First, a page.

Anchoring Whistling in the Wind

At the annual meeting of the United States Golf Association in Pinehurst last month the PGA Tour Commissioner Tim Finchem and PGA of America President Ted Bishop asked the Executive Committee to delay the implementation of Rule 14-1b prohibiting anchored putting strokes.

Their presentation proposed a “grandfather” period to provide amateurs more time to adapt to putting with a conventional stroke. Professionals and amateurs playing in competitions using the Rules of Golf would have to comply in any event so the request was only applied to recreational players.

In any event the USGA said, “No,” the Rule will be implemented on Jan. 1, 2016 without exception according to a letter from Bishop to his members released yesterday. When the Rule was announced both organizations came out strongly against it as something that would hurt the game and its potential for growth.

What has been lost in all the posturing and rhetoric is Rule 14-1b will not have any more attention paid to it than the other Rules of Golf unless the average golfer chooses to. Put another way, on any given day you often see multiple mulligans, a Judge Smails “footwedge from the rough, bags with over 14 clubs and gimme putts of a length that if you had that much Manhattan real estate you’d be rich.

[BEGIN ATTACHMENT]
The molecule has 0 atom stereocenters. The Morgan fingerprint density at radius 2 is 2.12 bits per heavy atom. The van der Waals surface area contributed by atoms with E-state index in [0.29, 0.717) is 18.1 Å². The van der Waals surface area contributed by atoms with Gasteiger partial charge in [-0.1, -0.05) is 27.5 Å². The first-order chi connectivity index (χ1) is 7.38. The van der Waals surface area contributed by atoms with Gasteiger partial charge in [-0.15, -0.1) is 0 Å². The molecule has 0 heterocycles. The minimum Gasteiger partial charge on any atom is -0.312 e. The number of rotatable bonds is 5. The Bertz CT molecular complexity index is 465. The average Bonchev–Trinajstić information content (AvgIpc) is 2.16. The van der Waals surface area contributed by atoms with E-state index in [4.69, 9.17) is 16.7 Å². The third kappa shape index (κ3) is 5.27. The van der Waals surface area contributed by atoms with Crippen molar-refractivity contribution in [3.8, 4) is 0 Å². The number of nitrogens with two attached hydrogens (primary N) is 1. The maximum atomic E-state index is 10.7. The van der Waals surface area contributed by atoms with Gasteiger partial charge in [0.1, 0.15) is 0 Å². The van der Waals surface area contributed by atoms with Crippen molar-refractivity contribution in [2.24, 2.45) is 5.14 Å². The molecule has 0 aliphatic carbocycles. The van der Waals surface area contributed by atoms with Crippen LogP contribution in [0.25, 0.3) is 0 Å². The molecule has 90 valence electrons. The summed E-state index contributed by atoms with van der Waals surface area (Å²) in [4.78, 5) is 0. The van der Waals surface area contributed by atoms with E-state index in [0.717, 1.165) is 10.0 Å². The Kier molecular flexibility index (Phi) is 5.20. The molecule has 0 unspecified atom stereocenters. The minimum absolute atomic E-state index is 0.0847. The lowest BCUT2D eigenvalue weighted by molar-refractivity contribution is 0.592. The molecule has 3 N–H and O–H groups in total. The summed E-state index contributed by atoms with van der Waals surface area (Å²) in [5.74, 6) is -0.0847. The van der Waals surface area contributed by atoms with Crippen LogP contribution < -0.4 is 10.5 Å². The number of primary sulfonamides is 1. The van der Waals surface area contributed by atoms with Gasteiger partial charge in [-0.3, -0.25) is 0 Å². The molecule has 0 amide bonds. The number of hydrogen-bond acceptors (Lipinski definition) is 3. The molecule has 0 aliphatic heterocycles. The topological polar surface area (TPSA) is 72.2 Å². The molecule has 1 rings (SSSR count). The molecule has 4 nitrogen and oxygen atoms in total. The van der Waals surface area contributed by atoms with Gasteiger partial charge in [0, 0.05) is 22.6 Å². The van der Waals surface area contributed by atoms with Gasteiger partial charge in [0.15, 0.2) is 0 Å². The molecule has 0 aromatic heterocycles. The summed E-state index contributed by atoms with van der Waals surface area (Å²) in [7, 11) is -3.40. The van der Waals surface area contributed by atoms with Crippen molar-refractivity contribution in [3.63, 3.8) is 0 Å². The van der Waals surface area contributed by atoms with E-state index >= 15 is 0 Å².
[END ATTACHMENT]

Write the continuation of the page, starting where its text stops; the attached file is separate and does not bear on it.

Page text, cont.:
All of these are against the Rules of Golf but at the end of the round the scores are still put in the GHIN computer for the calculation of handicaps…talk about a system that’s dysfunctional. And by the way, nobody knows for sure but far fewer than 20 percent of golfers — maybe less than 15 percent — have a USGA handicap. So a rule banning anchored putting strokes for recreational players is another case of golf’s ruling body whistling in the wind.

Or maybe it’s whistling past the graveyard as participation in our game continues to shrink and the USGA continues to fund programs that don’t produce significant results.

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